Ipsos/ Reuters Poll: April 2011
Wednesday, April 13, 2011
Washington, D.C. - Ipsos' latest poll carried out on behalf of Reuters and published today shows that public optimism is on the decline as gas prices increase. This appears to have 'contaminated' other indicators, including the President's approval ratings.
Gas prices are the one economic indicator that have an immediate direct and measurable impact on voter pocketbooks; this is why it is so potent a force when it comes to politics and affecting national attitudes. The good news for Obama is that as - or when - gas prices decrease, public optimism will also recover fairly rapidly. Just as paying more at the gas station rapidly deflates public optimism, a drop in gas prices allows this optimism to recover as quickly.
The public's concern about nuclear energy has increased notably as a result of the situation in Japan, with almost half (47%) of the American public now opposed to producing electricity via nuclear energy (an increase of eight points from 39% in 2009). Support for the other main energy sources has remained stable over the same time period.
Key figures are below:
- A quarter (25%) now think things are heading 'in the right direction', down from 31% last month.
- Obama's ratings have also dropped again, down to 46% (from 49% last month and 51% in February) and are back to their pre-midterm lows.
- Obama's ratings are relatively unchanged among Republicans and Independents, but have dropped 7 points (from 80% to 73%) among Democrats.
- The situation in Japan has impacted on American attitudes towards nuclear energy: while support for the other main energy sources remains relatively stable (trend from mid-2009), support for nuclear energy has dropped to 49% (down from 56% in July 2009). Nearly half (47%) now oppose producing electricity via nuclear energy, up from two in five (39%) in 2009.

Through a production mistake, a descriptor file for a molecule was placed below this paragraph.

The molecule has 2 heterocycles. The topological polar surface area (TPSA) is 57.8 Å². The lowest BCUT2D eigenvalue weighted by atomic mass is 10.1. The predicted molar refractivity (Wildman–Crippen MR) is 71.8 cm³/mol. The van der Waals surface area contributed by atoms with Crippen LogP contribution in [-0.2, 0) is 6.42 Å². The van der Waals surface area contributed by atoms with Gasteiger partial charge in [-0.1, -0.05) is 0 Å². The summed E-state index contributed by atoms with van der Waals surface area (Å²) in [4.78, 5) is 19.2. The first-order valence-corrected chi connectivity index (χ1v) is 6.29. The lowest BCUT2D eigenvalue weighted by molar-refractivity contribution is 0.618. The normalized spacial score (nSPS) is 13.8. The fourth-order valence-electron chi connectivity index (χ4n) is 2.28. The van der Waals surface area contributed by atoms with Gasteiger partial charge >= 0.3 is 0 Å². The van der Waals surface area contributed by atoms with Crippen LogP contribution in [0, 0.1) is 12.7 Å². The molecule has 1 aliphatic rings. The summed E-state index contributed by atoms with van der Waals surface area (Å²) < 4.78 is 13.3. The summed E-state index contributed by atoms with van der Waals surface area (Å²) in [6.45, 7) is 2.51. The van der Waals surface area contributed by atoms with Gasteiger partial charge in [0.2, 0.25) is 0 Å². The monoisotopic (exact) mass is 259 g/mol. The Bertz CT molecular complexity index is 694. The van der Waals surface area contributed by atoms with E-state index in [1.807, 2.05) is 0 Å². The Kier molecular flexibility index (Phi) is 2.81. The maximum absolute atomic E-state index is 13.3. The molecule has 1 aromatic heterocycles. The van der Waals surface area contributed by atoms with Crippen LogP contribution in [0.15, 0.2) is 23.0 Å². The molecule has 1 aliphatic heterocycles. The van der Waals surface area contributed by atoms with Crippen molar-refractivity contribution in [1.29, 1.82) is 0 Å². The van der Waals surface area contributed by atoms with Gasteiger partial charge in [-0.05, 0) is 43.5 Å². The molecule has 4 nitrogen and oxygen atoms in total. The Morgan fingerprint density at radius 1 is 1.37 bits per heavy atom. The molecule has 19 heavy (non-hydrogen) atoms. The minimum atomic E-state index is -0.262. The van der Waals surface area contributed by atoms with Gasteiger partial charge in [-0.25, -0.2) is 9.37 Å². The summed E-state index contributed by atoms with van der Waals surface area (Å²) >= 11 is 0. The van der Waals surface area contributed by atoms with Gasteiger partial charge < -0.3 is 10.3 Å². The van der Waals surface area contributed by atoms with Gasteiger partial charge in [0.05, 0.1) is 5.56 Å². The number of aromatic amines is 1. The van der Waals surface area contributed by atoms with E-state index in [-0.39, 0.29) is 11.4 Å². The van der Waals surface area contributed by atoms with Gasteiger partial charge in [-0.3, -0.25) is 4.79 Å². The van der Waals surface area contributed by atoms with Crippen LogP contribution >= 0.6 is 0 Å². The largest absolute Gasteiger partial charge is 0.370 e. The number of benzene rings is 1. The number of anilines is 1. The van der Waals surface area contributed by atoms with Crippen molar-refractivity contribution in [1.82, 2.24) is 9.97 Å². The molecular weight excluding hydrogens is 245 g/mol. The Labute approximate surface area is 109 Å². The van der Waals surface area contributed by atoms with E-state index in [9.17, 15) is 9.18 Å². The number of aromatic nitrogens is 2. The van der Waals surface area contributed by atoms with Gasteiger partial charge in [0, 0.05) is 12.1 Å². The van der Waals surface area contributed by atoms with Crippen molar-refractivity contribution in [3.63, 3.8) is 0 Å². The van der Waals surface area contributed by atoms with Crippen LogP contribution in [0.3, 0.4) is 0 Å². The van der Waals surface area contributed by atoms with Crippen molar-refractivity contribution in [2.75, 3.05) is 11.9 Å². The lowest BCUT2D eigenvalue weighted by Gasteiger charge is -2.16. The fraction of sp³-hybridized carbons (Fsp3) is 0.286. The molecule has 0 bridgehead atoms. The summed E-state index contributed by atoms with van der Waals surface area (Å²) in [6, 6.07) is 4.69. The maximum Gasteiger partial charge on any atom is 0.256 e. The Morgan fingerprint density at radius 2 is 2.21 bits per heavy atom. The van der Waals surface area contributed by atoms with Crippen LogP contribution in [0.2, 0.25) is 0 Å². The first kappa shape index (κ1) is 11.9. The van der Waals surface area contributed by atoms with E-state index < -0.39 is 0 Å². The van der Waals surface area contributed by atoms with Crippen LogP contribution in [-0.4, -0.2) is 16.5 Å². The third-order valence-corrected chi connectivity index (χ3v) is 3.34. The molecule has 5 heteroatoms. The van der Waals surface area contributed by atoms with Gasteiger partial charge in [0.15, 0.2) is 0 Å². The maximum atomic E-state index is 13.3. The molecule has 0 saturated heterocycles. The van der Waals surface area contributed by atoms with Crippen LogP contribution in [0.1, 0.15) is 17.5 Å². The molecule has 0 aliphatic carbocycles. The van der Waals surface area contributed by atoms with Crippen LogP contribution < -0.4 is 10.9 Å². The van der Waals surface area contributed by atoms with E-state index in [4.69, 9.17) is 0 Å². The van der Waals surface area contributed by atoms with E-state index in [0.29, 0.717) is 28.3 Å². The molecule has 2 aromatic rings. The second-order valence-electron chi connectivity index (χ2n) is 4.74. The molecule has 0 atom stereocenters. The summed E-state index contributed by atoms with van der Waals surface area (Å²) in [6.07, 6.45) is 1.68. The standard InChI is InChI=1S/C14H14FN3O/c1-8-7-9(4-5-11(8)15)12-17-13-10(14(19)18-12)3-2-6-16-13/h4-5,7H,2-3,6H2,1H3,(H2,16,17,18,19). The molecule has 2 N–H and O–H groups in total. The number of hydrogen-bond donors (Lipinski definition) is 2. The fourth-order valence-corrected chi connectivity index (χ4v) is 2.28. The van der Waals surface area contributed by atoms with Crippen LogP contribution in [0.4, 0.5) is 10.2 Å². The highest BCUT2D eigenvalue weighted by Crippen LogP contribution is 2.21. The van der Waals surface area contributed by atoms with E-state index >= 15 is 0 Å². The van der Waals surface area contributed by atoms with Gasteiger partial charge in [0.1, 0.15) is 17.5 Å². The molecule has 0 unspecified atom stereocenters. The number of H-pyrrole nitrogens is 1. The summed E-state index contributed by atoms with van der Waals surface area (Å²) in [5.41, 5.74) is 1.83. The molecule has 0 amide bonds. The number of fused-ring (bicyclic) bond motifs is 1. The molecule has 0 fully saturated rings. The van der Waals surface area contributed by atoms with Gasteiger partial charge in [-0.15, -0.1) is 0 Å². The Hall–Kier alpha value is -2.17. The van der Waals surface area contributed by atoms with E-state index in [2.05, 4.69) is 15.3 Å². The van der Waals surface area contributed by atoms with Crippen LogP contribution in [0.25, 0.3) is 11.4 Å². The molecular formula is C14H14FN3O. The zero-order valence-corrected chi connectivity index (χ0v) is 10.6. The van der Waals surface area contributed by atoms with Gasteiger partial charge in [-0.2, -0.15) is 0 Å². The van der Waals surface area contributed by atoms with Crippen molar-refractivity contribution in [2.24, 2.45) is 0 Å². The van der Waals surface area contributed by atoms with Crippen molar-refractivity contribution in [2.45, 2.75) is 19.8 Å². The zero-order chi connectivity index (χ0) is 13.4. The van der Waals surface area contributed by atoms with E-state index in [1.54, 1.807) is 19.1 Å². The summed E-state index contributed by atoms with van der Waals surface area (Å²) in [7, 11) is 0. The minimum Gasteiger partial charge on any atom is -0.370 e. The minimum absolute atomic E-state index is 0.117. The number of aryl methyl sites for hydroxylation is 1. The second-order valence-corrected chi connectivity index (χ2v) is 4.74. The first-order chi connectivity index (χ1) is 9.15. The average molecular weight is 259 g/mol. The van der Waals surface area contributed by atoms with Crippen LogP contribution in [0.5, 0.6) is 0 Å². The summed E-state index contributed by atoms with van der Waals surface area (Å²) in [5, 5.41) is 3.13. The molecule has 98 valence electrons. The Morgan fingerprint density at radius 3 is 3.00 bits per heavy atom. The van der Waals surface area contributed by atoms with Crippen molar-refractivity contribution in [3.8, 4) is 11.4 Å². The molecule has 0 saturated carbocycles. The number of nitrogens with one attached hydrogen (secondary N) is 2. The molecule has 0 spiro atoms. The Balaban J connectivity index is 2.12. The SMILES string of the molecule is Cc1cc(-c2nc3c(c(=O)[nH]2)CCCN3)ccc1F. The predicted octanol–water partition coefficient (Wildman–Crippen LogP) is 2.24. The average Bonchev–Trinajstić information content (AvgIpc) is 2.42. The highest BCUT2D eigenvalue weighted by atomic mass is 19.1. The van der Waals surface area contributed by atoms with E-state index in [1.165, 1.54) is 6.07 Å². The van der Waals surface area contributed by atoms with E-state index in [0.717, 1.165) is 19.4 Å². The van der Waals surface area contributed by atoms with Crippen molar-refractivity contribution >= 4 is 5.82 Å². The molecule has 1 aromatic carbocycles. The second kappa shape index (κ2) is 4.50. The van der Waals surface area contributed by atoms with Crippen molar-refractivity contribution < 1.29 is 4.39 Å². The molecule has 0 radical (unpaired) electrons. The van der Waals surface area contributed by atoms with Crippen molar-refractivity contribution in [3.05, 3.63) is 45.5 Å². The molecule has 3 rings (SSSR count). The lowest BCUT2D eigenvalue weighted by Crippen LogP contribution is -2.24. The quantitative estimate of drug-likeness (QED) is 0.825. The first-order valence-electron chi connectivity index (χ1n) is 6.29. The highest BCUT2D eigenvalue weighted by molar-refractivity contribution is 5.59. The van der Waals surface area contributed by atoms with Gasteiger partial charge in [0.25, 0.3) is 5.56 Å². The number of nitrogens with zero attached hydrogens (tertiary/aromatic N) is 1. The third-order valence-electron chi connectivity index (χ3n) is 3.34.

- Everyone agrees that gas prices have gone up (96%) -- but people are pretty unchanged in terms of how they're coping with it. In April 2005, three in five (58%) people said they were 'reducing the amount of driving' they do as a result of increasing energy prices. About the same proportion (62%) say the same today.
More data and full technical details are available in the topline document attached.
For more information on this news release please contact:
Managing Director, Public Sector Practice
Ipsos Public Affairs
Ipsos Public Affairs
Ipsos is a leading global survey-based market research company, owned and managed by research professionals. Ipsos helps interpret, simulate, and anticipate the needs and responses of consumers, customers, and citizens around the world.
Member companies assess market potential and interpret market trends. They develop and build brands. They help clients build long-term relationships with their customers. They test advertising and study audience responses to various media. They measure public opinion around the globe.
Ipsos member companies offer expertise in advertising, customer loyalty, marketing, media, and public affairs research, as well as forecasting, modeling, and consulting. Ipsos has a full line of custom, syndicated, omnibus, panel, and online research products and services, guided by industry experts and bolstered by advanced analytics and methodologies. The company was founded in 1975 and has been publicly traded since 1999.
In 2010, Ipsos generated global revenues of €1.140 billion ($1.6 billion U.S.).
Visit www.ipsos-na.com to learn more about Ipsos offerings and capabilities.
Ipsos, listed on the Eurolist of Euronext – Comp B, is part of SBF 120 and the Mid-100 Index, adheres to the Next Prime segment and is eligible to the Deferred Settlement System. Isin FR0000073298, Reuters ISOS.PA, Bloomberg IPS:FP